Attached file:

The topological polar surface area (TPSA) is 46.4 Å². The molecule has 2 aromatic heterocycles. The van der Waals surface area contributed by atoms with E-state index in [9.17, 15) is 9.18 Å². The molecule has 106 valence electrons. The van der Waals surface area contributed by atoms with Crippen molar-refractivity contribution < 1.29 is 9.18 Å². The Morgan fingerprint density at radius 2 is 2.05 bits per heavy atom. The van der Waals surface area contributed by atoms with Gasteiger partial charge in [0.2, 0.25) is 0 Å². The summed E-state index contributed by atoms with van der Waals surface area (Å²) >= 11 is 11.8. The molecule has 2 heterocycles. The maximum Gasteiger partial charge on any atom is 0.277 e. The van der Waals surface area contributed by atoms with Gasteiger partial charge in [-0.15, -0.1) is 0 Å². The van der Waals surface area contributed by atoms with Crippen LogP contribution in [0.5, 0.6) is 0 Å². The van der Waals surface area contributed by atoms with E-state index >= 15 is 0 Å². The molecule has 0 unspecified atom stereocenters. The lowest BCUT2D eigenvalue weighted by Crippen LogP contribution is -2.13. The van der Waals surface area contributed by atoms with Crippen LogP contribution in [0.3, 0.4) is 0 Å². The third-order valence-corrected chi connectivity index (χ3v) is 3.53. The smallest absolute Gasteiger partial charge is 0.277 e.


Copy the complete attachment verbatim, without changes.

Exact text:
The topological polar surface area (TPSA) is 46.4 Å². The molecule has 2 aromatic heterocycles. The van der Waals surface area contributed by atoms with E-state index in [9.17, 15) is 9.18 Å². The molecule has 106 valence electrons. The van der Waals surface area contributed by atoms with Crippen molar-refractivity contribution < 1.29 is 9.18 Å². The Morgan fingerprint density at radius 2 is 2.05 bits per heavy atom. The van der Waals surface area contributed by atoms with Gasteiger partial charge in [0.2, 0.25) is 0 Å². The summed E-state index contributed by atoms with van der Waals surface area (Å²) >= 11 is 11.8. The molecule has 2 heterocycles. The maximum Gasteiger partial charge on any atom is 0.277 e. The van der Waals surface area contributed by atoms with Gasteiger partial charge in [-0.15, -0.1) is 0 Å². The van der Waals surface area contributed by atoms with Crippen LogP contribution in [0.5, 0.6) is 0 Å². The van der Waals surface area contributed by atoms with E-state index >= 15 is 0 Å². The molecule has 0 unspecified atom stereocenters. The lowest BCUT2D eigenvalue weighted by Crippen LogP contribution is -2.13. The van der Waals surface area contributed by atoms with Crippen LogP contribution in [0.3, 0.4) is 0 Å². The third-order valence-corrected chi connectivity index (χ3v) is 3.53. The smallest absolute Gasteiger partial charge is 0.277 e.